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What You Need To Know About Google’s New Alphabet

Time to relearn your ABCs.

Google has just announced a major restructure, introducing a new parent company called Alphabet and moving some of its major names around in manner that hints at their plans for success (/world domination).

Larry Page, the co-founder of Google, will become the Alphabet CEO, while his fellow co-founder Sergey Brin is to take the role of Alphabet President. It might sound like a learning segment from Sesame Street, but the moves indicate that Google is no longer a company that does "internet stuff and a lot of other things". 

Sergey Brin and Larry Page, launching Google Transit back in 2008

Alphabet is to act as a holding company, which will allow Google to focus on its internet operations: search, YouTube, Chrome, Android, Google Now, Google Photos and Google Maps will now be looked after by the new Google boss, 43-year-old Sundar Pichai.

The experiment X labs (see the alphabet label kicking in?), who've previously worked on Google Glass and self-driving cars, will now become their own entity, continuing their tests of drones and clever vehicles. The Ventures and Capital arm of Google will also be able to expand and do "its own thing" under the new Alphabet structure.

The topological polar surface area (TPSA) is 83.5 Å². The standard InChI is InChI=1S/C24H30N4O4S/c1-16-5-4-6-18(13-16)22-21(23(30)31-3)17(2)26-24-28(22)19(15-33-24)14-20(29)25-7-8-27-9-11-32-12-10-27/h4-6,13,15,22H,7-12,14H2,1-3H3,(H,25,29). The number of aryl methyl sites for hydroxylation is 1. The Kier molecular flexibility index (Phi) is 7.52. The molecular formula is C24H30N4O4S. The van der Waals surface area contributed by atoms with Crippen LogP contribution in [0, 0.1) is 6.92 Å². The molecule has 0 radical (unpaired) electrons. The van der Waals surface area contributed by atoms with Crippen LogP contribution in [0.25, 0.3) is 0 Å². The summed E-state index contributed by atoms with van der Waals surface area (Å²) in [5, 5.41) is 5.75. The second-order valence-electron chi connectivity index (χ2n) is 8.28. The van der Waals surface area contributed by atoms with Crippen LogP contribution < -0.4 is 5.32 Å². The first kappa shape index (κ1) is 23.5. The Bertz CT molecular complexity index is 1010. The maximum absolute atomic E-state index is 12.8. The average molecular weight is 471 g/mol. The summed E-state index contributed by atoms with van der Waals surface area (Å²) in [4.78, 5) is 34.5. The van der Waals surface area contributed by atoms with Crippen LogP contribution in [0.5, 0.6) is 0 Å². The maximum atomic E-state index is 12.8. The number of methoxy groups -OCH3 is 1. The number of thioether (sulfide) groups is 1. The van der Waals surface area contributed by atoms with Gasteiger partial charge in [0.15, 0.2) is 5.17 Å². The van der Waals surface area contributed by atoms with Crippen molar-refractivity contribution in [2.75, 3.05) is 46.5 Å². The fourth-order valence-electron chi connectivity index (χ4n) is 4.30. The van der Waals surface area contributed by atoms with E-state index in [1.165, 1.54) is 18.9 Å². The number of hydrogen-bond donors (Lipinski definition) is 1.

"For Sergey and me this is a very exciting new chapter in the life of Google—the birth of Alphabet," explains Page. "We liked the name Alphabet because it means a collection of letters that represent language, one of humanity's most important innovations, and is the core of how we index with Google search!... I should add that we are not intending for this to be a big consumer brand with related products—the whole point is that Alphabet companies should have independence and develop their own brands."

So Google, the internet company that used to do lots, now just does internet stuff, whilst Alphabet is free to stretch its many letters into many alpha-pies. 

We give it a month before new tax-dodging allegations and political complications start lining up like one, two, three.

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